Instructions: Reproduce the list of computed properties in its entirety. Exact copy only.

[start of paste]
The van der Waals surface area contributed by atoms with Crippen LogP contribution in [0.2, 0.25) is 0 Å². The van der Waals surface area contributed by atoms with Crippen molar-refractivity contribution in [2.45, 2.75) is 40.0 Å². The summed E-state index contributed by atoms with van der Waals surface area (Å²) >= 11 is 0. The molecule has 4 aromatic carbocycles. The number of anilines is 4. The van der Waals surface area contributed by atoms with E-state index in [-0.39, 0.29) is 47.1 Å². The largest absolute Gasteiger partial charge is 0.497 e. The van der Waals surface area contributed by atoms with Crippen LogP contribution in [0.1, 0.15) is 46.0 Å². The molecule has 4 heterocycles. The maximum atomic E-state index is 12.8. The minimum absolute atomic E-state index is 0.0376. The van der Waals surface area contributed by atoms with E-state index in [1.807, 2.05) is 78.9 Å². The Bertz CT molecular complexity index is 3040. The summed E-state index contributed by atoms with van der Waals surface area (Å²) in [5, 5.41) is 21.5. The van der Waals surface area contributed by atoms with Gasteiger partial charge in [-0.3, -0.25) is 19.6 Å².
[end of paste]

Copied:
The van der Waals surface area contributed by atoms with Crippen LogP contribution in [0.2, 0.25) is 0 Å². The van der Waals surface area contributed by atoms with Crippen molar-refractivity contribution in [2.45, 2.75) is 40.0 Å². The summed E-state index contributed by atoms with van der Waals surface area (Å²) >= 11 is 0. The molecule has 4 aromatic carbocycles. The number of anilines is 4. The van der Waals surface area contributed by atoms with E-state index in [-0.39, 0.29) is 47.1 Å². The largest absolute Gasteiger partial charge is 0.497 e. The van der Waals surface area contributed by atoms with Crippen LogP contribution in [0.1, 0.15) is 46.0 Å². The molecule has 4 heterocycles. The maximum atomic E-state index is 12.8. The minimum absolute atomic E-state index is 0.0376. The van der Waals surface area contributed by atoms with E-state index in [1.807, 2.05) is 78.9 Å². The Bertz CT molecular complexity index is 3040. The summed E-state index contributed by atoms with van der Waals surface area (Å²) in [5, 5.41) is 21.5. The van der Waals surface area contributed by atoms with Gasteiger partial charge in [-0.3, -0.25) is 19.6 Å².